Excessive alcohol use accounted for an estimated 88,000 deaths in the United States each year during 2006–2010, and $224 billion in economic costs in 2006. Since 2004, the U.S. Preventive Services Task Force (USPSTF) has recommended alcohol misuse screening and behavioral counseling (also known as alcohol screening and brief intervention [ASBI]) for adults to address excessive alcohol use; however, little is known about the prevalence of its implementation. ASBI will also be covered by many health insurance plans because of the Affordable Care Act.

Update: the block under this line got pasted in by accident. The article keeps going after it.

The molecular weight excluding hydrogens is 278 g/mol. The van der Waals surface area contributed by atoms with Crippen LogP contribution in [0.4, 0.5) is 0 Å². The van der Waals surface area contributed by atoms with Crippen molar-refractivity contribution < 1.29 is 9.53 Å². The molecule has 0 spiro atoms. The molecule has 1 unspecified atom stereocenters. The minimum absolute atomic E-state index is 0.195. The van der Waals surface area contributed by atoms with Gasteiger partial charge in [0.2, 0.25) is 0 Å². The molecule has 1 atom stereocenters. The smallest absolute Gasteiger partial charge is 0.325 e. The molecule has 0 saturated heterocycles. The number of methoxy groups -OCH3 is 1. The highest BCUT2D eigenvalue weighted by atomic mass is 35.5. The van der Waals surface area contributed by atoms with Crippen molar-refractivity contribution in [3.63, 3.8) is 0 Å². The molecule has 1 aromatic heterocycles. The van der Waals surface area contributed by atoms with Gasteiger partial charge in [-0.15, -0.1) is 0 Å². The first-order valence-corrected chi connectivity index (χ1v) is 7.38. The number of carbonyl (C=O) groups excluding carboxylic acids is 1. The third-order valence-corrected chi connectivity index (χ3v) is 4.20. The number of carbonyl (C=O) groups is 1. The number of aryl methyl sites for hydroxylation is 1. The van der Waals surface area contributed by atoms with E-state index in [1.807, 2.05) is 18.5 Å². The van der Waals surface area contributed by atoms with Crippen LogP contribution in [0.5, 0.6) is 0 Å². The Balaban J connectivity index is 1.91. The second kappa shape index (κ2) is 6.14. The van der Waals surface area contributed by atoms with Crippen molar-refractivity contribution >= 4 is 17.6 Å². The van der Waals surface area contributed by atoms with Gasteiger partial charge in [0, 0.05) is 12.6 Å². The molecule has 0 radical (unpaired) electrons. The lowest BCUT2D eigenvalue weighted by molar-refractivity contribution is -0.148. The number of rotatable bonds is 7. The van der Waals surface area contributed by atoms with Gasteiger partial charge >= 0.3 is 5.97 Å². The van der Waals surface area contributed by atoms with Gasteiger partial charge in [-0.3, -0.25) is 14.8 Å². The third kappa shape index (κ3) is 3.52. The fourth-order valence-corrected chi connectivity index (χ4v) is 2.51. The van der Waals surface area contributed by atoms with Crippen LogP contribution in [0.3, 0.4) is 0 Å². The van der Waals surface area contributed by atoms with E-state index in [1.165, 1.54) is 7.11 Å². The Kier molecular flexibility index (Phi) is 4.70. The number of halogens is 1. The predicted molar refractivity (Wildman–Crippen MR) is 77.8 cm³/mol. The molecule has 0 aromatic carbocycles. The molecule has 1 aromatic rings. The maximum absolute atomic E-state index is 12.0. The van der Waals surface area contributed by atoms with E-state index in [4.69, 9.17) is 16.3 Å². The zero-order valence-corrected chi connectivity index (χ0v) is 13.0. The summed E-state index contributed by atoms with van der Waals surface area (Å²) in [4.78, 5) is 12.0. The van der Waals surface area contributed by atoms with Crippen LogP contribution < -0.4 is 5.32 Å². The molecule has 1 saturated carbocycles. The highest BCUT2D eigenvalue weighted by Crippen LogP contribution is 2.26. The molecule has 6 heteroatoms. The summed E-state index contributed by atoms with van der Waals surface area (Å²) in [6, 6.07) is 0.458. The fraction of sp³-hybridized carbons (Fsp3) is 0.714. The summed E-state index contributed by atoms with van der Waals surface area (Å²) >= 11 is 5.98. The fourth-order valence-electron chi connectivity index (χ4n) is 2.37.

CDC analyzed Behavioral Risk Factor Surveillance System (BRFSS) data from a question added to surveys in 44 states and the District of Columbia (DC) from August 1 to December 31, 2011, about patient-reported communication with a health professional about alcohol. Elements of ASBI are traditionally delivered via conversation. Weighted state-level prevalence estimates of this communication were generated for 166,753 U.S. adults aged ≥18 years by selected demographic characteristics and drinking behaviors.Source:Center for Disease Control Morbidity and Mortality Weekly Report (MMWR)
Link to online publication: Vital Signs: Communication Between Health Professionals and Their Patients About Alcohol Use